Сопоставление результатов определения карбонатной системы и общей щелочности морской воды по данным различных аналитических методов

Морской гидрофизический журнал 01/2011;
Download full-text


Available from: S. K. Konovalov, Jun 18, 2015
  • Source
    [Show abstract] [Hide abstract]
    ABSTRACT: ChemInform is a weekly Abstracting Service, delivering concise information at a glance that was extracted from about 200 leading journals. To access a ChemInform Abstract, please click on HTML or PDF.
    Chemical Reviews 03/2007; 107(2):308-41. DOI:10.1021/cr0503557 · 45.66 Impact Factor
  • [Show abstract] [Hide abstract]
    ABSTRACT: This work compares the classic Chen and Millero [1979] approach for estimating anthropogenic CO2 from ocean carbon measurements with the more recent DeltaC* technique used by Sabine et al. [1999] to estimate anthropogenic CO2 concentrations in the Indian Ocean. Application of the Chen technique to the WOCE/JGOFS Indian Ocean data set gives a total anthropogenic CO2 inventory that is essentially the same as the DeltaC* inventory, but there are substantial differences in the distributions within the water column. Some of these differences result from details of the application of the techniques such as the choice of which equation to use for the preformed alkalinity concentration or the choice of stoichiometric ratio to use for the biological correction. More significant differences, however, result from two fundamental differences in the techniques. One fundamental difference between the two techniques is that changes in the properties of the subsurface waters are referenced to a single deep water value in the Chen approach instead of the multiple reference points from the isopycnal analysis used in the DeltaC* approach. The second fundamental difference is in the estimation of the preindustrial TCO2 distribution. Many of the differences examined have counteracting effects that may result in a total anthropogenic CO2 inventory that is similar for the two techniques. However, this similarity does not imply that both approaches are right. Comparison with global carbon models and other measurement-based techniques do not clearly demonstrate that one technique is better than another. However, given the additional constraints of the transient tracers and the isopycnal analysis, we believe that the DeltaC* technique provides a more robust estimate.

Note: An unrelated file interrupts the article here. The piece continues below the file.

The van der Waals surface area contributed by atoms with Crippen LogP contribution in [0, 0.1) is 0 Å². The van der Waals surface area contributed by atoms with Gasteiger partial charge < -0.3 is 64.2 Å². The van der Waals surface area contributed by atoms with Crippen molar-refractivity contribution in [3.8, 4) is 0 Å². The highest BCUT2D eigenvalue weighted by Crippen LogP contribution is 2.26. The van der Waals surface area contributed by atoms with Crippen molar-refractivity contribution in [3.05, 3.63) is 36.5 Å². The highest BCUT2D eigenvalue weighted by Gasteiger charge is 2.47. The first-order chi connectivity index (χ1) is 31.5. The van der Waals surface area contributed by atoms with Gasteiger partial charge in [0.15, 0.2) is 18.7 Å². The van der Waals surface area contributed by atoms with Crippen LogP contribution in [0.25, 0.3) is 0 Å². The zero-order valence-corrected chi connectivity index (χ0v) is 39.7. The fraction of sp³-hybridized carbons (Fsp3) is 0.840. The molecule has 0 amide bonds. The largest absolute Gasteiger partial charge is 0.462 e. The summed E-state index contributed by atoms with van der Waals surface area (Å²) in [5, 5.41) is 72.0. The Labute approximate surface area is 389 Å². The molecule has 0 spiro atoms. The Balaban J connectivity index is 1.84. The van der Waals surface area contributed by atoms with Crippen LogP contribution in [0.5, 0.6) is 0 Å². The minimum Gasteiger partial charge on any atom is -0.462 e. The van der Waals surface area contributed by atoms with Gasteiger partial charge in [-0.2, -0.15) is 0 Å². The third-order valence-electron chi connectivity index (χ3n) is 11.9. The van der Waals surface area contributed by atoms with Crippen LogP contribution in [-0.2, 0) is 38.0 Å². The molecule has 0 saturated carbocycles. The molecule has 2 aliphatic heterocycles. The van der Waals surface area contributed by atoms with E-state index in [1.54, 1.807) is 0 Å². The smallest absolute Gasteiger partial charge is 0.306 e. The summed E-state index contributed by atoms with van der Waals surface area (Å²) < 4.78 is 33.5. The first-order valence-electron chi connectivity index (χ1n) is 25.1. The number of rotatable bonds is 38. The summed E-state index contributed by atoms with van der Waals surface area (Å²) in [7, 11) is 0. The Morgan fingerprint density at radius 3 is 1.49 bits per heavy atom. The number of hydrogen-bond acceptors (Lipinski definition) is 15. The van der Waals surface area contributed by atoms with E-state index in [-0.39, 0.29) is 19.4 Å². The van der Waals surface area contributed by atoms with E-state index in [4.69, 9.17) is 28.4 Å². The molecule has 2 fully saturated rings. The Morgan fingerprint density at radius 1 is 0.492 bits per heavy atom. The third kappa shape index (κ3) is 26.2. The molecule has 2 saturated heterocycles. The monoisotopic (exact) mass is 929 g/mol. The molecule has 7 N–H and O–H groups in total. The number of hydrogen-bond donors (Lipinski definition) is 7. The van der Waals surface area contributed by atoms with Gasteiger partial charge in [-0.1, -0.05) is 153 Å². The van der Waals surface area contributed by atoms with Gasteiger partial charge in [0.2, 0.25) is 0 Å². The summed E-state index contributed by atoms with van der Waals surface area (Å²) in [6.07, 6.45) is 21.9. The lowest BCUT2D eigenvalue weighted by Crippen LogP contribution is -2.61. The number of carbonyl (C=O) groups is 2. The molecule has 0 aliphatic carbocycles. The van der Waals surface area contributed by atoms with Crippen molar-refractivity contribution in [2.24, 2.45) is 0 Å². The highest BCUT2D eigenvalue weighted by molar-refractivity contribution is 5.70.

03/2001; 15:31-42. DOI:10.1029/2000GB001258
  • Source
    [Show abstract] [Hide abstract]
    ABSTRACT: The partial pressure of carbon dioxide in the ocean's surface waters, precisely expressed as the fugacity (fCO2) is determined from dissolved inorganic carbon (DIC) and total alkalinity (TA), and the first and second dissociation constants of carbonic acid, K1 and K2. The original measurements of K1 and K2 reported by Mehrbach et al. [Mehrbach, C., Culberson, C.H., Hawley, J.E., Pytkowicz, R.M., 1973. Measurement of the apparent dissociation constants of carbonic acid in seawater at atmospheric pressure. Limnol. Oceanogr. 18, 897–907] are reformulated to give equations for pK1 and pK2 (pK=−log10K) as a function of seawater temperature and salinity, consistent with the “total hydrogen ion” concentration scale:pK1=3633.86/T−61.2172+9.67770lnT−0.011555S+0.0001152S2pK2=471.78/T+25.9290−3.16967lnT−0.01781S+0.0001122S2By equilibrating solutions of seawater with gas mixtures of known composition, we demonstrate that the above formulations of K1 and K2 give calculated fCO2 values that agree with equilibrated values to 0.07±0.50% (95% confidence interval, fCO2 up to 500 μatm). Formulations of K1 and K2 based on other studies resulted in calculated fCO2 values approximately 10% lower than the measurements. Equilibrations at fCO2 above 500 μatm yielded measured fCO2 values higher than calculated values by on average 3.35±1.22% (95% confidence interval). The cause for the fCO2 dependence of the results is not known.The uncertainties in pK1 and pK2 were combined with the analytical uncertainties typical of contemporary measurements of DIC and TA to reveal the expected reliability of seawater fCO2 calculated from these parameters. For example, an uncertainty of 1.0 μmol kg−1 in DIC and 2 μmol kg−1 in TA (1 standard deviation (s.d.)) will result in uncertainty of the calculated fCO2 of 1% or ±3.5 μatm at 350 μatm (1 s.d.).
    Marine Chemistry 05/2000; 70(1):105-119. DOI:10.1016/S0304-4203(00)00022-0 · 3.20 Impact Factor